Quickly, my mind unreeled a tape of August two decades ago. In my memory, I could feel every sensation she probably felt, as if it were my own again. The backpack overloaded and adding much unwanted heat to my fatigued body. The clammy baby, also heavy and hot, in my arms. My breasts, filling with milk waiting to be expressed into a warm, expedient suckling mouth.

August, 20 years ago, Grace was 2 months old and I was awakening to the need for community. Quickly, with a little networking, I formed the perfect group for us. Like the milk that sustained our infants, we six mothers sustained each other with friendship and joint navigation of our own new paths through the woods of motherhood. It wasn’t so much about getting our children together but connecting, sharing, and communing with each other at the launch of this exciting, life-changing, and a bit perilous pilgrimage upon which we’d embarked.

By the time our babies reached age 3, we’d begin traveling different routes, enrolling in different preschools nearest our homes scattered about town. Grace would be diagnosed with autism, and soon, elementary schools in different parts of town would further widen the separation. Now, only two of us remain in Nashville. But I think back to 20 years ago and recall how formative those connections were for the early days of raising my daughter.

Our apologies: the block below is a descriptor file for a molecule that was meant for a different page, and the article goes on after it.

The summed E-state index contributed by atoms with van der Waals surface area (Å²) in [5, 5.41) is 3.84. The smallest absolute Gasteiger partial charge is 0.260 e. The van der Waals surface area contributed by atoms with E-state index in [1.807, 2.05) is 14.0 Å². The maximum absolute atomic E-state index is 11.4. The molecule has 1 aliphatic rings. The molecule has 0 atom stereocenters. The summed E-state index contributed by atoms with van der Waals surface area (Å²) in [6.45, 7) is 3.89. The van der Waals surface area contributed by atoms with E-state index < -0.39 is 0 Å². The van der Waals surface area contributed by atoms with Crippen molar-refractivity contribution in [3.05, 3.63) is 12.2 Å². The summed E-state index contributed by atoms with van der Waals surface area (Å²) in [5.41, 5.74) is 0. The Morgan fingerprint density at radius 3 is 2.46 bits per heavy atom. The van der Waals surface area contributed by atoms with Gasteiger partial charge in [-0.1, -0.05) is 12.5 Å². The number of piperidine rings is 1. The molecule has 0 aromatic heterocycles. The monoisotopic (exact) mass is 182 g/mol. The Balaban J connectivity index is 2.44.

Community is important. If you are a new mother, reach out to find yours. This is not a journey to navigate alone.  

Motherhood generates natural bonds for women, but for some, creating relationships isn’t easy. Maybe it’s even a bit scary. Please push on through those fears. There’s manna out there. A lifeline, even. I promise.

It may take a few tries to find a group that suits you. For me, it was important to find people with common ideas. I reached back to women I’d met at birthing classes and prenatal yoga, or those I was meeting at La Leche League meetings. For others, simply being a new mother is the only needed connector. Mothers’ groups can be found in local newspapers or magazines and online, or through “mommy and me” classes.

One of my mothering friends Anne said back then (and the truth still holds):

“You don’t realize how good it feels to have mother-to-mother support and what you’ve been missing, until you find it.”

My mothering community was a priceless gift that still gives. Seriously, I continually unwrap and treasure mine after all these years. It gave me a foundation of support and confidence I could not have mustered going at it alone. Motherhood is meant to be experienced in community.

While the days of frequent nursing and cradling a hot, clammy baby are remote history, author-blogger-speaker, Leisa A. Hammett, is still helping foster community with the creation of a pending 501(c)3 nonprofit social enterprise, called Art Tank, for artists with disAbilities. The art of her now 20-year-old daughter, Grace Walker Goad, can be found on Facebook at Grace Goad | Autism Art and her website, www.GraceGoad.com, currently under reconstruction.